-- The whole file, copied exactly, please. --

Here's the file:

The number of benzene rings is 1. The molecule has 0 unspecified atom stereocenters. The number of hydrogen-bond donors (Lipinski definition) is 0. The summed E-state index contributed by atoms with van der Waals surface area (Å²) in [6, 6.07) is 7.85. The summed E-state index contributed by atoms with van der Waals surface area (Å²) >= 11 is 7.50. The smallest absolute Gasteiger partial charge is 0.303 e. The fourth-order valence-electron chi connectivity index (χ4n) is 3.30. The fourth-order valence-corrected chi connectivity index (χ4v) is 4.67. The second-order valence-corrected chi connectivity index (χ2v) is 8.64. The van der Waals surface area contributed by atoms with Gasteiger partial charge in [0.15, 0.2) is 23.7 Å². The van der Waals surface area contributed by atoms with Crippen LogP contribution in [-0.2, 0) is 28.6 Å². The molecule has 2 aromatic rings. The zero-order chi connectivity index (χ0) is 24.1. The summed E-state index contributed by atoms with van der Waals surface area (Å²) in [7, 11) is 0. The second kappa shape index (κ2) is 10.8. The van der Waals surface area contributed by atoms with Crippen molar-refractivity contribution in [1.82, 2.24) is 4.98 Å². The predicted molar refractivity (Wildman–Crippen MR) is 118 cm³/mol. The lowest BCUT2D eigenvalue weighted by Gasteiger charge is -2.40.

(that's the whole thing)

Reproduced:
The number of benzene rings is 1. The molecule has 0 unspecified atom stereocenters. The number of hydrogen-bond donors (Lipinski definition) is 0. The summed E-state index contributed by atoms with van der Waals surface area (Å²) in [6, 6.07) is 7.85. The summed E-state index contributed by atoms with van der Waals surface area (Å²) >= 11 is 7.50. The smallest absolute Gasteiger partial charge is 0.303 e. The fourth-order valence-electron chi connectivity index (χ4n) is 3.30. The fourth-order valence-corrected chi connectivity index (χ4v) is 4.67. The second-order valence-corrected chi connectivity index (χ2v) is 8.64. The van der Waals surface area contributed by atoms with Gasteiger partial charge in [0.15, 0.2) is 23.7 Å². The van der Waals surface area contributed by atoms with Crippen LogP contribution in [-0.2, 0) is 28.6 Å². The molecule has 2 aromatic rings. The zero-order chi connectivity index (χ0) is 24.1. The summed E-state index contributed by atoms with van der Waals surface area (Å²) in [7, 11) is 0. The second kappa shape index (κ2) is 10.8. The van der Waals surface area contributed by atoms with Crippen molar-refractivity contribution in [1.82, 2.24) is 4.98 Å². The predicted molar refractivity (Wildman–Crippen MR) is 118 cm³/mol. The lowest BCUT2D eigenvalue weighted by Gasteiger charge is -2.40.